What Do You Want To Be When You Grow Up? How To Find Your Career Ideology
By Alessandro Mortellaro
It comes as no surprise to hear that college life is difficult, although everyone’s experience is different. On top of having to worry about traditional academic problems, such as deadlines and tests, many students have questions about their future on their minds, including “Is all this hard work worth it?”, “What if I don’t end up liking what I’m doing?”, “What if I don’t have any motivation?”, and “ what if I don’t know what I want to do?” If these sound familiar, fear not, for medical doctor Henry Coopersmith has much to say about career ideologies, how to protect yours, and if it’s okay not to have one.
Simply put, one’s ideology is the thing they wish to accomplish regarding their career. It is their motivation—the driving force in their endeavours. Whatever makes one’s job worth all the hard work and gets them out of bed in the morning can be defined by their career ideology. If you read that and realized that you’re not incredibly passionate about what you’re presently studying, or what it might lead to in the future, you’ll be relieved to hear that that’s okay.
According to Dr. Coopersmith, “A lot of times your career choices are better off without passion. You can take things easy, you can focus on your own things, as opposed to your career, business, or job.” It goes without saying that a job requires a lot of care and commitment, but the importance of passion regarding it is subjective. There’s nothing wrong with choosing a career path simply for its paychecks.
"It’s important to keep in mind that your dream job won’t necessarily be what you expect it to be. It is very common for ideologies to be challenged."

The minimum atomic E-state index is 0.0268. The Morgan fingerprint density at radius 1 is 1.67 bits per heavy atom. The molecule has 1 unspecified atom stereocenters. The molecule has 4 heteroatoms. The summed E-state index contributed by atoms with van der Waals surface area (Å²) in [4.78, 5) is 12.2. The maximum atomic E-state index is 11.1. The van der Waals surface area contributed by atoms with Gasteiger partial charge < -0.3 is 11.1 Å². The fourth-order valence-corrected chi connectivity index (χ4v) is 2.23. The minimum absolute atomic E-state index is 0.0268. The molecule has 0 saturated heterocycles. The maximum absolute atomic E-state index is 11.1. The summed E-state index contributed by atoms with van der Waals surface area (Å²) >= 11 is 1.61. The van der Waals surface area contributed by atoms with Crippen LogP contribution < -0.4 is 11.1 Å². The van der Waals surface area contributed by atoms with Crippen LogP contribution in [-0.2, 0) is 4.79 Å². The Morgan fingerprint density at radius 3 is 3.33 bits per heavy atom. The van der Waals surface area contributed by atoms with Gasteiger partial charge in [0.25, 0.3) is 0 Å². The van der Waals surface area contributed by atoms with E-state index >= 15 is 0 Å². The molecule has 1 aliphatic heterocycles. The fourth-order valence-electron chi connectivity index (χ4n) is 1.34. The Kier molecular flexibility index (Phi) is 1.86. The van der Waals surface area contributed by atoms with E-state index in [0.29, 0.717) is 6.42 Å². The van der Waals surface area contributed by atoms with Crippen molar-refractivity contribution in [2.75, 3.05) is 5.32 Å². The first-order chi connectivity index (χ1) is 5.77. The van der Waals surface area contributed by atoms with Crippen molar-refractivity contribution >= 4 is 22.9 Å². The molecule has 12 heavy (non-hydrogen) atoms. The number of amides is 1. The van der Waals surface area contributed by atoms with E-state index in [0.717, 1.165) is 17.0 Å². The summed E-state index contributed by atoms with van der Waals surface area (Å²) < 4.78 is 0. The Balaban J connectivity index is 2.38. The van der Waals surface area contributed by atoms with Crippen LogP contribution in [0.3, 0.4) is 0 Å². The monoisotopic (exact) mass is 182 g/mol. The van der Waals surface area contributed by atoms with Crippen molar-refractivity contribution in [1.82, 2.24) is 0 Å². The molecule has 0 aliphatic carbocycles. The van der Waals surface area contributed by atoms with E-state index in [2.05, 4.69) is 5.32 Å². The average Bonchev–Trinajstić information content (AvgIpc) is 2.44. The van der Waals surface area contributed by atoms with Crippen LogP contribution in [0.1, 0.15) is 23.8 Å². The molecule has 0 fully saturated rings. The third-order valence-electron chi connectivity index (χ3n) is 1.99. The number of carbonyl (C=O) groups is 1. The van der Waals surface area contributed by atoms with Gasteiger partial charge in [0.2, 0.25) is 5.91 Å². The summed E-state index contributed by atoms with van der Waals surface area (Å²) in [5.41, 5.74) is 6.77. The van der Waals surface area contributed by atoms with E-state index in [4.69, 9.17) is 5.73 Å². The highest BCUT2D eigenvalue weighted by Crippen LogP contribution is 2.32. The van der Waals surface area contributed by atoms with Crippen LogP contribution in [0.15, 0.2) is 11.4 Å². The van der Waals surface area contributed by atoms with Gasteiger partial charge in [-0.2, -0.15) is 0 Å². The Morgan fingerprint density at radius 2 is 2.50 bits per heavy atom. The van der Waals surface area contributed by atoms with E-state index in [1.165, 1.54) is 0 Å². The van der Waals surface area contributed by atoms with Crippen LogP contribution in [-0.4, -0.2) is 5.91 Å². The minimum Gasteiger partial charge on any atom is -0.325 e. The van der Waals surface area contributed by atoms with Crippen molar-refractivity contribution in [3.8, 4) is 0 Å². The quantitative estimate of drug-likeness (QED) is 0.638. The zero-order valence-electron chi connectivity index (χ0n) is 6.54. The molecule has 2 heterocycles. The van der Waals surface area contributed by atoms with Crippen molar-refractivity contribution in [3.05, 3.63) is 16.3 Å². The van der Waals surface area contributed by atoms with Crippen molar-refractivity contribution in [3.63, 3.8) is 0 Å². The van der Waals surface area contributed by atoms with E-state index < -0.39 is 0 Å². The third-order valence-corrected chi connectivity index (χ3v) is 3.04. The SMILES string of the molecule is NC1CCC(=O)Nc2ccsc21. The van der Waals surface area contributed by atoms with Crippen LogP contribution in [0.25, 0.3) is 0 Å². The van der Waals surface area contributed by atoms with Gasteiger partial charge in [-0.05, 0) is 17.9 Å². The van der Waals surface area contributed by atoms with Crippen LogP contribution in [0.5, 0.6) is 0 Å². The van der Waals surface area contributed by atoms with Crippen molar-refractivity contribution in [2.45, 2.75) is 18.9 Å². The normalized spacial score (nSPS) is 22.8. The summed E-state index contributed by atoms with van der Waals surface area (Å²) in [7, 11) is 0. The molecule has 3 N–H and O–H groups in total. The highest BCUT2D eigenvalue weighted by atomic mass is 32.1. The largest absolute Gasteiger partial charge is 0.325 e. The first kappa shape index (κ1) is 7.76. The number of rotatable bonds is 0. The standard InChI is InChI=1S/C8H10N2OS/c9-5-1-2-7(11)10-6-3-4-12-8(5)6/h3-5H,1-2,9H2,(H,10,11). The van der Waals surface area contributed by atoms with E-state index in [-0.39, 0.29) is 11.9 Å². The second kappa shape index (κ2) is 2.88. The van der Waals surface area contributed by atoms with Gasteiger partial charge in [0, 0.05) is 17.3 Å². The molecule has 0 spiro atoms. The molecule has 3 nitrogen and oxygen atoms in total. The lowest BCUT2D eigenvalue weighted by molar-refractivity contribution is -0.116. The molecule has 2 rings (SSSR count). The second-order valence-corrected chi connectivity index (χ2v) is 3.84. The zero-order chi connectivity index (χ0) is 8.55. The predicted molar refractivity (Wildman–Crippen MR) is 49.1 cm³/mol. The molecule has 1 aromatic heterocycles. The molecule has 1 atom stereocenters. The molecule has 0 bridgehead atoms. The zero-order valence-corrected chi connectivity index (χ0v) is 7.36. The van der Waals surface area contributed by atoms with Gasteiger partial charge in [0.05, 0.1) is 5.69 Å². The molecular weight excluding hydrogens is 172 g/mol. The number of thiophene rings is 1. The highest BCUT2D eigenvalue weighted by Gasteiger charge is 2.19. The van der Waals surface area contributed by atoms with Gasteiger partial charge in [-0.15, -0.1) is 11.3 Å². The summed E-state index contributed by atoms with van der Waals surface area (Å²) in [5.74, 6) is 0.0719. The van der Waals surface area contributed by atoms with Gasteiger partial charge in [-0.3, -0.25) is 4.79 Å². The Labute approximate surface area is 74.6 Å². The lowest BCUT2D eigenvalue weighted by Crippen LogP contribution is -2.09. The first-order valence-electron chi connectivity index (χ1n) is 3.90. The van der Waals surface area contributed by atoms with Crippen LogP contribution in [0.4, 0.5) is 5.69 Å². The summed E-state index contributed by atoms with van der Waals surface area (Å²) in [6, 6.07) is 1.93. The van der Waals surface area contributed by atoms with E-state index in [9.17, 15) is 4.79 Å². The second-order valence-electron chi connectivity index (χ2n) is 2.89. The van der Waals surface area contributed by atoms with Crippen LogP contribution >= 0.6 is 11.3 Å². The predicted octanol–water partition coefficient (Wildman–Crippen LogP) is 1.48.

It may come as a relief to hear that the career you think you’ll pursue for the rest of your life may change. It’s imperative to remember that people change, and you will too. Being a doctor with decades of experience, Coopersmith knows what this is like. He says his original career ideology didn’t include medicine: “At first, I started at law school. When I was in law school I realized that [...] I didn’t want to do that for the rest of my life. So, I was fortunate enough to have the chance to go to medical school.” During that change from law to medicine, he discovered that he could help people via his career, and that is what became his “positive reinforcement”. Don’t assume that you’re doomed to work in a career you won’t like! We don’t know what the future holds.
If you’re worried about whether or not you’ll always be motivated in your career, it’s important to keep in mind that your dream job won’t necessarily be what you expect it to be. It is very common for ideologies to be challenged. Trials and tribulations in the workforce push people to lose sight of why they started the career they were once so passionate about. Coopersmith mentions that doctors who experience this often become angry and cynical; they “may change a lot of the altruistic things that got them into the business in the first place.”
Despite how difficult it may seem to pursue a life you think is worth living, it’s important to keep in mind that no challenge should get in the way of an ideology that you think is achievable through the path you’re choosing. Challenges or not, we are always changing. According to Coopersmith, “Therein lies the constant give-and-take of the work ideal. Things may be good but they change! Like any relationship, you may change, your needs may change, the job may change, and the needs of the job may change. The overall dimensions of the job may change. There’s always going to be change.” He finishes by saying, “The best case scenario is that our ideology doesn’t change. It’s always what we hope and wish for.”
Coopersmith offers a thought-provoking piece of advice: “It’s important to remember to keep trying, because the world is always changing; nothing is guaranteed to stay the same. It’s also wise to always keep an option open in case things don’t work out. You can try something else; you shouldn’t lose your passion or compromise it to such a point where you’re staying in a job for all the wrong reasons.” To put it simply, we shouldn’t feel pressured to stick to one life path. Most of us have grown up being asked what we want to be when we grow up, when in reality, we never cease to grow up.